I read that serif fonts have more distinctive characters, and I was wondering if, at the brain level, the fact that something is written with more distinctive characters would be more easily remembered?

I saw a study telling that less legible fonts were easily remembered, but actually, I'm wondering if they are more easily remembered because they are less legible or more because they have more distinctive characters (even Comic Sans MS that is considered by many, including me, as a very bad font, have some characters that are pretty distinctive)?

  • $\begingroup$ If something is less legible then it takes more effort to read and since you devote more effort, you are more likely to engage in more active reading which tends to promote retention. I would explore this route. $\endgroup$ – Artem Kaznatcheev Mar 3 '14 at 6:02

I can't think of any information relating directly to distiction of letters in the english Alphabet, so instead I pulled out some stuff on our corrolations between shapes and long/short term memory:


In four experiments, we examined the effect of pairing colors with either homogeneous or heterogeneous shapes on a short-term memory task. In Experiment 1, we found no differences in color memory for displays in which colors were each associated with different shapes, paired with individual homogeneous shapes, or paired with heterogeneous shapes. In contrast, in Experiment 2, we found that when participants were asked to remember the specific pairings of colors, memory was improved for heterogeneous-shape displays. The benefit for heterogeneous shapes appears to be memorial, rather than one that occurs at the time of encoding (Experiment 3) or retrieval (Experiment 4). The present study suggests that distinctive shapes can be used to help bind color associations in visual short-term memory.

However focusing more on shape I think this article by Ray Vellest, and particularly its section "Shapes", goes into a nice discussion of how logo's are designed to engage long term memory, and how by differntiating the type font, new meaning can be given to the letter.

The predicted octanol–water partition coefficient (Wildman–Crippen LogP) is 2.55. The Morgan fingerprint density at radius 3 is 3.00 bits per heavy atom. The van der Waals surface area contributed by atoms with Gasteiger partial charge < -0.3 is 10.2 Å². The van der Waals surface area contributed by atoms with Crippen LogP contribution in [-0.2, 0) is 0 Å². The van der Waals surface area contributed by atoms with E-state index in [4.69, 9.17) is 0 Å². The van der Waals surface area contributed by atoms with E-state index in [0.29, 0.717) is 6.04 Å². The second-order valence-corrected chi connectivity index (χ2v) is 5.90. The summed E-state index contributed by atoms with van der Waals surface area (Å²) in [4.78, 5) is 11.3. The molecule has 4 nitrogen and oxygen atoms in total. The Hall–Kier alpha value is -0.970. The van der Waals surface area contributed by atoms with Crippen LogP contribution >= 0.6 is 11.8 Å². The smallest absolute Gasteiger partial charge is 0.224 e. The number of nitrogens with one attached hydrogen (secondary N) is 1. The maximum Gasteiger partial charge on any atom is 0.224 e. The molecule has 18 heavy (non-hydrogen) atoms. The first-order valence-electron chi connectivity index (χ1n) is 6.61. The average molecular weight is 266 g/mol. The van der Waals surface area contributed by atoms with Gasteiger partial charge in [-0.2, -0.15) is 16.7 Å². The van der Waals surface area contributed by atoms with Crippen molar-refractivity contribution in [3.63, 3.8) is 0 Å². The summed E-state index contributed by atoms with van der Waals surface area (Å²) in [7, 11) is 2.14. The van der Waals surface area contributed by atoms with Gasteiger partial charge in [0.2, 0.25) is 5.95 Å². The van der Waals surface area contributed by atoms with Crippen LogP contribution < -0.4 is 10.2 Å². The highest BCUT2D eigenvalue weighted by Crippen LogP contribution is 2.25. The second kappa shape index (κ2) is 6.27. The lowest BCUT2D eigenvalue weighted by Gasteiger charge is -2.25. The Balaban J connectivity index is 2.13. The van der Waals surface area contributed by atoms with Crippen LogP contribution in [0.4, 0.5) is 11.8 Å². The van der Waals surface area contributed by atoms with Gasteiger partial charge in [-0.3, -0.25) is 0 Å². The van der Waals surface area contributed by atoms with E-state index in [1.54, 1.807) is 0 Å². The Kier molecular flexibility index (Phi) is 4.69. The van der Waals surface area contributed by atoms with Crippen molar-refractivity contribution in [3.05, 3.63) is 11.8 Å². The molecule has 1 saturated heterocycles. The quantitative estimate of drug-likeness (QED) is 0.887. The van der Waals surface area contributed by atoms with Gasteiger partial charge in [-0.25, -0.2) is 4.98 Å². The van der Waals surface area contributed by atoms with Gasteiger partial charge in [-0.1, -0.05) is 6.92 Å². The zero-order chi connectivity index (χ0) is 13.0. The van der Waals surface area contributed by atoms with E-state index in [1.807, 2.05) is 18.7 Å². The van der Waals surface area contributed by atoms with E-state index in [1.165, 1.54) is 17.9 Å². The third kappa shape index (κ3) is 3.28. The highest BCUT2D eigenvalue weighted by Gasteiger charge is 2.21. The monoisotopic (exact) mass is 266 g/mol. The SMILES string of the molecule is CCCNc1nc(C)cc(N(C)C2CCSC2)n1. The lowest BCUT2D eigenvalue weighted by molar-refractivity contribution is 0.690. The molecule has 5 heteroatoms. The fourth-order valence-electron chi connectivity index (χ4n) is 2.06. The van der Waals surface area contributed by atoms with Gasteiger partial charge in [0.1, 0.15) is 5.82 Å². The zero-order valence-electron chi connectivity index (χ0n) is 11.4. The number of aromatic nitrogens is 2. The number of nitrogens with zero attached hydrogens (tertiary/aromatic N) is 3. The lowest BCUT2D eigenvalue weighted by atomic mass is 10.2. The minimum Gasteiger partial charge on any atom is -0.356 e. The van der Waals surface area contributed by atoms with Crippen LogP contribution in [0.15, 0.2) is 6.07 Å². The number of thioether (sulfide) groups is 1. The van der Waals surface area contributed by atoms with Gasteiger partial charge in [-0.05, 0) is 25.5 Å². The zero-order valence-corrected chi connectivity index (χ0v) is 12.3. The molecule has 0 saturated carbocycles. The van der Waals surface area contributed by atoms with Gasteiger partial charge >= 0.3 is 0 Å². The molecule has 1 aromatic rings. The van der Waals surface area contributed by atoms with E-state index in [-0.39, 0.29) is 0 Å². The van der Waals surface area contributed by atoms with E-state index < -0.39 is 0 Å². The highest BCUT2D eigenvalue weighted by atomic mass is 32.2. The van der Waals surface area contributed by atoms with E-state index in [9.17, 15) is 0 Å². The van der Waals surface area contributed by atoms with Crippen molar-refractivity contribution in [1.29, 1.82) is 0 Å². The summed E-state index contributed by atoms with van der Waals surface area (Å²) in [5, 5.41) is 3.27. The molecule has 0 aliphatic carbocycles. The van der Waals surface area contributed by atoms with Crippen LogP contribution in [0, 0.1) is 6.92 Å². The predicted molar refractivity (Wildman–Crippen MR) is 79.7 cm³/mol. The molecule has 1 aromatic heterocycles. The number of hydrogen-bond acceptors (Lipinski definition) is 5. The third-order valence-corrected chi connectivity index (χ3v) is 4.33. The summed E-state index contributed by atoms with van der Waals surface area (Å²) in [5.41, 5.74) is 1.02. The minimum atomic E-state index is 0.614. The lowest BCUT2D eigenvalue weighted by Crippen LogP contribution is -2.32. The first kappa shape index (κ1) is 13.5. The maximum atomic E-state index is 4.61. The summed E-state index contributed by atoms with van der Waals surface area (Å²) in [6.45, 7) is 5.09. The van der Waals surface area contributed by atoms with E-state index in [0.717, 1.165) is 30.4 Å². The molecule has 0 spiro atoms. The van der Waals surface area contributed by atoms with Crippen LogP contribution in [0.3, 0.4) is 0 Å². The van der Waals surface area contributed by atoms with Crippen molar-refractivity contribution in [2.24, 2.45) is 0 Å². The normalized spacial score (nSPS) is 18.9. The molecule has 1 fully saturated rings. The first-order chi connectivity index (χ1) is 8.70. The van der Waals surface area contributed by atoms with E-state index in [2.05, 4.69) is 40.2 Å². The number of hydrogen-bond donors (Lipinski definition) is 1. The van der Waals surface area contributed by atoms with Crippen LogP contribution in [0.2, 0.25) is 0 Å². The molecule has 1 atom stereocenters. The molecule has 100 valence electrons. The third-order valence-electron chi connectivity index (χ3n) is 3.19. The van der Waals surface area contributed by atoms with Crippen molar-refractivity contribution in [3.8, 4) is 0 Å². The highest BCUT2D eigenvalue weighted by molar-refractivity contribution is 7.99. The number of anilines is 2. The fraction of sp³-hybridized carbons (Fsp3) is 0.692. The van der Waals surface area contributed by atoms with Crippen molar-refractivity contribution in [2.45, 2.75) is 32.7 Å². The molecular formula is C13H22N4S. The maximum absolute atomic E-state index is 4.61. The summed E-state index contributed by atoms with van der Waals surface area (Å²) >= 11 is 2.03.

This substantially answers your question by giving examples of how differentiating shapes, such as the type font, can make letters easier to remember.

For example:

A simple "M"

A Mcdonalds M without Colour
(source: img03.mar.cx)

Clearly, just a small change to the shape of the letter makes it have a completley different meaning. In this case, the sort of letter you would find in your text book, and the one you immeadiately associate with McDonalds

Apllying this to fonts would involve similar logic, but I'm hoping someone can pull in some information more directly related to the Alphabet then shapes.

Besides that, I hoped this helped you out.



Delvenne JF1, Dent K. (2008). Distinctive Shapes Benefit Short-Term Memory for colour association, but not for colour. http://www.ncbi.nlm.nih.gov/pubmed/18717388

Ray Vellest (2012). THe pychology of logo Design. http://www.webdesignerdepot.com/2012/08/the-psychology-of-logo-design/

  • $\begingroup$ Thanks for your answer, so to conclude, if we apply the same principle, serif fonts might be easier to remember because they have more details ? $\endgroup$ – Trevör Mar 2 '14 at 13:12
  • $\begingroup$ @TrevörAnneDenise theoretically, this data does suggest that. $\endgroup$ – Monacraft Mar 2 '14 at 22:38
  • $\begingroup$ @TrevörAnneDenise However, instead of focusing on remembering colours use of colour and spacing can significantly help remember whole paragraphs. (such as bolding topic sentences and quotes in an essay) $\endgroup$ – Monacraft Mar 2 '14 at 22:40

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